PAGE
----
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dc.contributor.authorFrost, Edmunden
dc.date.accessioned2018-01-31T11:44:10Z
dc.date.available2018-01-31T11:44:10Z
dc.date.issued1905en
dc.identifier.urihttp://hdl.handle.net/1842/28073
dc.description.abstracten
dc.description.abstractSmallpox is an acute, specific, febrile, contagious disease preceded by an incubative period, setting in suddenly with chills, headache, backache, sweating, vomiting, and epigastric tenderness, and characterised by the evolution of symptoms in a relatively determinate order, with a cutaneous efforescence successively papular, vesicular, and pustular in type, followed by cresting, and terminating either fatally or by complete convalescence, with or without sequelae in the form of multiple, circumscribed, and . superficial cicatrices; one attack, as a rule, exausts or destroys the susceptibility to the disease, in the same person for the remainder of life.en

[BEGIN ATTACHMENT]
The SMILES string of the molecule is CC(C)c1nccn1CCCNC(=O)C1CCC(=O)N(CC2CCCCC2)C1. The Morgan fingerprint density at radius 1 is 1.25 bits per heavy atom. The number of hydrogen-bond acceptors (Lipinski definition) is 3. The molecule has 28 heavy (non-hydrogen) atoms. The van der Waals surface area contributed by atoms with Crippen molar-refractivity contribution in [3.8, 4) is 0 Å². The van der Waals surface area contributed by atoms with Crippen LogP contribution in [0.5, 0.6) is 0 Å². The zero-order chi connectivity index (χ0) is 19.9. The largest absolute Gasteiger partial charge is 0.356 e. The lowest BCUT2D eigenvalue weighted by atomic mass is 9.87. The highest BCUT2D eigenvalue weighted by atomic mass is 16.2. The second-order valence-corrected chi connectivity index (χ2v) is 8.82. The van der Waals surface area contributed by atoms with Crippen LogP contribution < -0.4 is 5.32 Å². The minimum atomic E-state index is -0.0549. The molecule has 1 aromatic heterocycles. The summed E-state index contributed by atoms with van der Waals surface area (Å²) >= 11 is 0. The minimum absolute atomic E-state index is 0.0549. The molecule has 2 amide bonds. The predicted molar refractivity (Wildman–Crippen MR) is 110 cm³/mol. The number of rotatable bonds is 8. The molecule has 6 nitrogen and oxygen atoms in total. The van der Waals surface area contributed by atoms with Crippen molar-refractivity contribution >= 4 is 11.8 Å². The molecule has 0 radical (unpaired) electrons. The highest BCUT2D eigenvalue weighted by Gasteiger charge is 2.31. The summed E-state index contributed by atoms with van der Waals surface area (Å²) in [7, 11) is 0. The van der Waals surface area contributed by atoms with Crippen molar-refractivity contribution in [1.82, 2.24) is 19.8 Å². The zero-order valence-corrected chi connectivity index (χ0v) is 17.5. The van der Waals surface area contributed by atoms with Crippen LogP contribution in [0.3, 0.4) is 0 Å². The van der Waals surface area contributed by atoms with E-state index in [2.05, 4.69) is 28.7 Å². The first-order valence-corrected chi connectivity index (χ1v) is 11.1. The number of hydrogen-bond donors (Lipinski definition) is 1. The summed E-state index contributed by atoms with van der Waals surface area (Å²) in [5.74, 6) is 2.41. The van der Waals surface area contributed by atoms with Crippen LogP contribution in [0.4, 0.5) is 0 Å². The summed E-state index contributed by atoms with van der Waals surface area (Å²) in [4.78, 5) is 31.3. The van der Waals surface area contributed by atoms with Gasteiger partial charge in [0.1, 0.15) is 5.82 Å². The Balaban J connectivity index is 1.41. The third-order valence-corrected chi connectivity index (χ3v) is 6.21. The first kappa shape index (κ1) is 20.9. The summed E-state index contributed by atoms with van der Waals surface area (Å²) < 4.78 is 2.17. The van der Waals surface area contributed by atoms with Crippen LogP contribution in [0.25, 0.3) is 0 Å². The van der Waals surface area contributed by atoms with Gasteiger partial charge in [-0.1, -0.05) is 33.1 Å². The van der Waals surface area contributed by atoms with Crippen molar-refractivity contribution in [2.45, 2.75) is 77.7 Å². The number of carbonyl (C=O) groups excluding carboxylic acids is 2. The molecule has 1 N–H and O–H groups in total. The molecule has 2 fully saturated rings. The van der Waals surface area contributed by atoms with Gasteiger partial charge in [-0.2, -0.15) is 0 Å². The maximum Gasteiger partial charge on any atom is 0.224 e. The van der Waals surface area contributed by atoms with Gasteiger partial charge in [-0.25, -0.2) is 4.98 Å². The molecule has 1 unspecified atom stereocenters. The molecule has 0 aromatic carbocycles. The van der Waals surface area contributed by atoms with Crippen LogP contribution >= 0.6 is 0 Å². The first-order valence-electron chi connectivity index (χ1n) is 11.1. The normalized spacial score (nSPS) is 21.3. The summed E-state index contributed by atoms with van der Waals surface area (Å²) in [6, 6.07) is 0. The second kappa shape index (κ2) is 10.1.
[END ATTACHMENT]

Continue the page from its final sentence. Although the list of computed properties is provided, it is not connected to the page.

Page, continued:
dc.publisherThe University of Edinburghen
dc.relation.isreferencedbyAlready catalogueden
dc.subjectAnnexe Thesis Digitisation Project 2017 Block 16en
dc.titleSmall poxen
dc.typeThesis or Dissertationen
dc.type.qualificationlevelen
dc.type.qualificationnameMD Doctor of Medicineen


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